There was, throughout this time a very heavy sense of my own mortality. Major surgery does that to anyone, I'm sure, if they are given the opportunity to think about it. Was I wrong not to simply endure this, like my godmother had? Was I taking my life into my own hands? Was the risk too great? Why did God not simply heal me, like he had Saint Veronica of old? There was so much to do, both with my work duties, but more importantly with my family duties. Christmas was coming and I would be in recovery and unable to drive and shop. Food for myself would need to be organized, because I could not trust the hospital to prepare food according to my needs and I would need to have sufficient back up for home, again during my recovery. Bills needed to be dealt with and settled. An unending pile of laundry. Amends made as much as my ability to do so. Confession with my priest, so as to have a clean spiritual slate, in case December 10 marked my last day on earth among the living. Letters to Hubbs and kiddos to be secreted away "just in case". I worried over what I was going to say while under anesthesia or coming out from it, or being in it or under it for too long. Would I turn into a cursing banshee? Would I say things unawares that would distress or cause others pain/hurt?

I also needed to get a temporary sponsor for my abstinence program. My beloved sponsor had never gone through surgery, was new enough to the program to not "know the ropes" on how to guide someone through this time, and so, for a few days, her sponsor became my sponsor. J has over 10 years of back-to-back abstinence. She is kind and compassionate. She helped me prepare for surgery in a manner that fit our plan: what to eat, what to drink, how to weigh and measure and how to face the surgical "day before" prep, the post op food/drink and by giving me structure and a plan, gave me peace to face my surgery with it (the surgery) in one hand and my food in the other. Again, to some, including my doctors, it was "just take a break for a few days while you are in the hospital", then you can get back on the wagon. Would you tell that to a drunk? Go ahead and drink for a few days and then you can be sober again? Would you think someone who struggles profoundly with alcohol to be able to pick it up "for a time" and then easily lay it down again?  Don't deceive yourself! As someone who has struggled with food issues for over 20 years this"how do I do this?" was a huge part of my mental ordeal. I had two primary goals: to live through this and to not end up "back in the food?"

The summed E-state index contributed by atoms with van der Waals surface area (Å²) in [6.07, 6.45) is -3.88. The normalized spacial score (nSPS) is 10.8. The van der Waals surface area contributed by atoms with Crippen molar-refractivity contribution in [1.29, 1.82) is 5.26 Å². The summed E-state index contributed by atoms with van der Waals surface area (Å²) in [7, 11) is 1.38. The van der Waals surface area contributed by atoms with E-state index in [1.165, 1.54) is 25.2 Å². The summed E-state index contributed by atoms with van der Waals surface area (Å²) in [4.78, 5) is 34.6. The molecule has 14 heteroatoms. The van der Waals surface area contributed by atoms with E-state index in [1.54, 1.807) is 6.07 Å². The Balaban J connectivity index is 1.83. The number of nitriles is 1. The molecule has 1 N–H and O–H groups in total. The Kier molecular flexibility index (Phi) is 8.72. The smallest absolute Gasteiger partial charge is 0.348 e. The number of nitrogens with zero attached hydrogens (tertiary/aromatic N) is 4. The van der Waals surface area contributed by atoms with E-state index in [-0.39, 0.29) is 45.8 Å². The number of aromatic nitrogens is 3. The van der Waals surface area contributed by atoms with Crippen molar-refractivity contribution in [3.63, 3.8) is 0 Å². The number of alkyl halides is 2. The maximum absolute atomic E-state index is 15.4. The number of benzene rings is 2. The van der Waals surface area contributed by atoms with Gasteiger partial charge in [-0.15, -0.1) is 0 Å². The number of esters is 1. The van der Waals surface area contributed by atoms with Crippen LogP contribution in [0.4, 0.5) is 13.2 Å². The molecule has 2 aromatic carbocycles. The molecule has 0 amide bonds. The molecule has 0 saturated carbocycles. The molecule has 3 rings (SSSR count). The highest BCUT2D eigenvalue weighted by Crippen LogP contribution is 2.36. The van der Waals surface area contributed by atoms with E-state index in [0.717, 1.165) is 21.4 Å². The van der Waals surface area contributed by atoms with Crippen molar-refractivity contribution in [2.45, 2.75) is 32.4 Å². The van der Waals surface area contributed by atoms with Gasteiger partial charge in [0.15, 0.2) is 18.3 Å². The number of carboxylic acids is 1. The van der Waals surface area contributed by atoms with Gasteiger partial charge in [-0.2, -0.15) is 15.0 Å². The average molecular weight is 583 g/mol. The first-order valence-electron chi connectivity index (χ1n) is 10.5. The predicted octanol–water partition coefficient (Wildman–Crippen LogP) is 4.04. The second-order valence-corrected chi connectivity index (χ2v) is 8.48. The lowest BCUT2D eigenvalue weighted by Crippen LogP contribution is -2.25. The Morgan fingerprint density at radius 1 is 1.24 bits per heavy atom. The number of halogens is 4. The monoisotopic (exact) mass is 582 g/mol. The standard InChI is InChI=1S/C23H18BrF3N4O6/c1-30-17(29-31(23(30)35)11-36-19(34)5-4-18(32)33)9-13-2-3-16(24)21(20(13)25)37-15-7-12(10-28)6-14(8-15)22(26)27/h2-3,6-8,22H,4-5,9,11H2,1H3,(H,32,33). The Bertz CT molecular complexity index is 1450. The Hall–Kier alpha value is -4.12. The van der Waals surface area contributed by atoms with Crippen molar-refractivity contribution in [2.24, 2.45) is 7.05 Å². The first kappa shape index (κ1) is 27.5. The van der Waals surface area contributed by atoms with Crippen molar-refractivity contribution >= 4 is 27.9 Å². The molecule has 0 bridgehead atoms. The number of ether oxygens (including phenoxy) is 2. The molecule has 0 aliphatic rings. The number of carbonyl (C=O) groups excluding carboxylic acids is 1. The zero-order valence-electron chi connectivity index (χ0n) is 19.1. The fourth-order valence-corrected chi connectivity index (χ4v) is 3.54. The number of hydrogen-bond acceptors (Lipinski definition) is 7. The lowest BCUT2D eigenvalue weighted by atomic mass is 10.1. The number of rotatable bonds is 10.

And so, I drank my magic potion to clean out my innards. I peed out my backend, which is odd to say the least. I was squeaky clean, inside and out. Hubbs was a champ. He's continued to be a champ. Father P and Matuska came up to the hospital to pray for me and sit with me and Hubbs. Hubbs' folks came up to wait with him as my surgery went on hours longer than expected.

In the end, I lived. And yes, it is like getting a new lease on life. Hopefully, this next phase will find me a kinder, gentler, more loving person than I was before. More aware of human frailty and compassionate towards those around me. More attuned to the gift of another day of life here on earth. A blessing to all who cross my path.
Erica Robinson